“What is your highest priority in parenting?”
That is a question Dr. Richard Ross asked yesterday at Trinity Baptist Church as he taught on how a parent’s relationship with Christ and a parent’s relationship with their child impacts the child’s relationship with Christ in adulthood.
A parent’s focus is usually on one of 3 things:
1. Ensuring your kid is successful?
Are you focused on ensuring they play on the best sports teams or are involved in all the right activities and study groups and extracurricular activities to get them into a good college? Maybe you spend a lot of time helping them with homework and shuttling them to ballgames and sports practices.
2. Ensuring your kid is happy?
Are you focused on your child’s mental health and ensuring they don’t end up suicidal? Maybe you ensure they go to counseling for tough issues or have all the things they want all the time. Maybe you’re focused on playing with them and planning playdates to ensure they’re never bored.
3. Ensuring your kid is morally upright?
Are you focused on making sure your child grows up understanding how to be a good person who follows the rules, has good ethics, and is morally sound?
Most atheists will tell you they’re focused on one of these three things.
As Christians, because we have a relationship with the living God, our focus should be different for our children.
We should be focused on ensuring our children live a life that gives glory and brings honor to God. We should be reading the Bible together as a family. We should ensure our children are in church on Sundays. We should let our children see us turn to God during the challenges of life. We should teach our kids to turn to God for their own challenges. We should model God first, marriage second, everything else after that.
But do we? Or do we model what the world models to our children? Do we model that the first three things are the most important things?
Faith has to pass through something to move from generation to generation.
Dr. Ross used the analogy of a pipe. As a parent, you have to build relationships with your children. The pipe represents the relationship between your heart and your child’s heart. That relationship has to be strong, warm, and caring in order for your faith to pass on to your children.
Too often, as parents, we don’t show our children the love and encouragement they need. Instead, we focus solely on discipline, or worse yet, we are so consumed by the busyness of life, that we drop the pipe.
The problem is, God designed our hearts to need connection. When we drop the pipe, it starts looking for somewhere else to connect. For older kids and teens, that new connection is usually made within a small group of friends. It doesn’t matter who those friends are or what they believe, once connected, those new influences control the pipe.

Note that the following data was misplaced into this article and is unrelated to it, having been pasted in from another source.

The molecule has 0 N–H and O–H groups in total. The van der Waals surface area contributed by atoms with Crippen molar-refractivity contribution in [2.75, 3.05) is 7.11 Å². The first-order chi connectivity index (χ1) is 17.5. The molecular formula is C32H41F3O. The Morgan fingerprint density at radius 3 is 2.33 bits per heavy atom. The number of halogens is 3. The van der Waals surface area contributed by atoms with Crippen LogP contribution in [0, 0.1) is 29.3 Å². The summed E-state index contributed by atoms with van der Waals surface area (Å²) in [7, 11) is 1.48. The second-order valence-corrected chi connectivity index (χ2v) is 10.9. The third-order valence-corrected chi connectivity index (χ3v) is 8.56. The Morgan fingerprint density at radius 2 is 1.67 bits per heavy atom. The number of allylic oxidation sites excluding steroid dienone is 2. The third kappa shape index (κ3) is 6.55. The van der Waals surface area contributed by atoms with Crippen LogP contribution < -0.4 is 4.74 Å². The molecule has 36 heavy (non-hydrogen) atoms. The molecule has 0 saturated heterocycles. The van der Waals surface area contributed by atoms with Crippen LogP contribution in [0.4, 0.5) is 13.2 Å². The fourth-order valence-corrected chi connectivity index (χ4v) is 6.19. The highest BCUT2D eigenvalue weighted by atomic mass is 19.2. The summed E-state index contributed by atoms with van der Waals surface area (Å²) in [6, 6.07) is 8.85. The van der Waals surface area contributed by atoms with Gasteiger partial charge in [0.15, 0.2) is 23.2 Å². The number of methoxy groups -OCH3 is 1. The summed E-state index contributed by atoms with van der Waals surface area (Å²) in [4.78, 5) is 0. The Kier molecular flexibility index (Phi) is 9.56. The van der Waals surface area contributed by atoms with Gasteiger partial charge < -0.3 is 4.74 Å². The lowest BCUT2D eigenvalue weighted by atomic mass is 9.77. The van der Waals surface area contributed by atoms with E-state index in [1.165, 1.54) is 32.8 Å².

Dr. Ross shared how one of the most damaging things we do as parents is not disciplining the way God disciplines. Read Deuteronomy 11, a chapter devoted to “Love and Obey the Lord”.
God’s model for discipline is simply stated as, “Follow my commands, and I will reward you. Don’t follow my commands, and there will be consequences.” His model is not, “Follow my commands, and I will ignore you. Don’t follow my commands, and I will yell at you, belittle you, and make you feel stupid.”
How often do we respond out of anger when our children don’t obey instead of out of love with predefined consequences? Dr. Ross encouraged parents to identify areas where they continually struggle with obedience with their child. Then sit down with your child and say:
“Listen, we are going to do things a little different. Here’s the deal. If you obey us on ______, there’s going to be a reward in it for you. And that reward is ______. But the moment you disobey us, your punishment will be ______.”
The key is being consistent. You must give the reward when it is earned. You must give the punishment when it is warranted.
Two key things to make this work:
1. When you give the punishment, you do not have any anger or drama on your end. You simply give the punishment. Your child cannot be mad at you when you take away your negative response. They can only be made at their choice and the consequence from that.
2. When you give the reward, you have to also give praise. In fact, you need to be giving praise much more frequently. To keep the pipe superglued between your heart and your child’s heart, you need to continually be giving genuine, believable words of encouragement and affirmation to your child.
Think back over the last seven days. When did you last give those positive affirmations? If you’re not giving your child the love and encouragement they need, they will find that love and encouragement somewhere else.
1 Thessalonians 5:11, “Therefore encourage one another and build each other up, just as in fact you are doing
Romans 14:19, “Let us therefore make every effort to do what leads to peace and to mutual edification.”
Stop being too busy to model your relationship with Christ to your children, and stop being too busy to tell your child, “There’s something I love about you so much, and that something is _____.”